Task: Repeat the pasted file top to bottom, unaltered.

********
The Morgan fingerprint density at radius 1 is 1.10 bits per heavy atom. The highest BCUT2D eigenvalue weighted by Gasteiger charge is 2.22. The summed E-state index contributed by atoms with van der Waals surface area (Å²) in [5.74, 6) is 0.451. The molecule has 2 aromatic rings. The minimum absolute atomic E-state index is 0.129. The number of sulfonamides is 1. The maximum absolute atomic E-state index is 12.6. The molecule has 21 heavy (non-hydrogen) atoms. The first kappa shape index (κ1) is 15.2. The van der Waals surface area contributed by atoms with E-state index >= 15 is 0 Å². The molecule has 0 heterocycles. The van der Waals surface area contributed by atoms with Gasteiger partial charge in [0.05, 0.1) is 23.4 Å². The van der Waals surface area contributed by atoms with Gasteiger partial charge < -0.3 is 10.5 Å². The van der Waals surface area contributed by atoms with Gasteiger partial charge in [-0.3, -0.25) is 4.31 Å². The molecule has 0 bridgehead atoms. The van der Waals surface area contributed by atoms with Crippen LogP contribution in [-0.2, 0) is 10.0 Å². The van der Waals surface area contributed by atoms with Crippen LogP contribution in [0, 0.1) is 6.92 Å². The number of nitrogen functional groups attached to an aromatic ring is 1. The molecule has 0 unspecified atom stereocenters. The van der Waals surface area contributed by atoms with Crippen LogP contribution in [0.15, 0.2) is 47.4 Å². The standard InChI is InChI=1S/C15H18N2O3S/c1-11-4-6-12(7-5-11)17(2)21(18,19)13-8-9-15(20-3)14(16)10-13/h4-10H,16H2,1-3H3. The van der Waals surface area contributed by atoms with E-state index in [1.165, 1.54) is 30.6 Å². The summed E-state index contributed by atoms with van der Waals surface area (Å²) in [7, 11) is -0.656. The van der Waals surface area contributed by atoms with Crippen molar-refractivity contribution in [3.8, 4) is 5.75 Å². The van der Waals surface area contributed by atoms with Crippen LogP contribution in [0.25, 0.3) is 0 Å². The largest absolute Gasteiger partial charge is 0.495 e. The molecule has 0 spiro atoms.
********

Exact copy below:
The Morgan fingerprint density at radius 1 is 1.10 bits per heavy atom. The highest BCUT2D eigenvalue weighted by Gasteiger charge is 2.22. The summed E-state index contributed by atoms with van der Waals surface area (Å²) in [5.74, 6) is 0.451. The molecule has 2 aromatic rings. The minimum absolute atomic E-state index is 0.129. The number of sulfonamides is 1. The maximum absolute atomic E-state index is 12.6. The molecule has 21 heavy (non-hydrogen) atoms. The first kappa shape index (κ1) is 15.2. The van der Waals surface area contributed by atoms with E-state index >= 15 is 0 Å². The molecule has 0 heterocycles. The van der Waals surface area contributed by atoms with Gasteiger partial charge in [0.05, 0.1) is 23.4 Å². The van der Waals surface area contributed by atoms with Gasteiger partial charge < -0.3 is 10.5 Å². The van der Waals surface area contributed by atoms with Gasteiger partial charge in [-0.3, -0.25) is 4.31 Å². The molecule has 0 bridgehead atoms. The van der Waals surface area contributed by atoms with Crippen LogP contribution in [-0.2, 0) is 10.0 Å². The van der Waals surface area contributed by atoms with Crippen LogP contribution in [0, 0.1) is 6.92 Å². The number of nitrogen functional groups attached to an aromatic ring is 1. The molecule has 0 unspecified atom stereocenters. The van der Waals surface area contributed by atoms with Crippen LogP contribution in [0.15, 0.2) is 47.4 Å². The standard InChI is InChI=1S/C15H18N2O3S/c1-11-4-6-12(7-5-11)17(2)21(18,19)13-8-9-15(20-3)14(16)10-13/h4-10H,16H2,1-3H3. The van der Waals surface area contributed by atoms with E-state index in [1.165, 1.54) is 30.6 Å². The summed E-state index contributed by atoms with van der Waals surface area (Å²) in [7, 11) is -0.656. The van der Waals surface area contributed by atoms with Crippen molar-refractivity contribution in [3.8, 4) is 5.75 Å². The van der Waals surface area contributed by atoms with Crippen LogP contribution in [0.25, 0.3) is 0 Å². The largest absolute Gasteiger partial charge is 0.495 e. The molecule has 0 spiro atoms.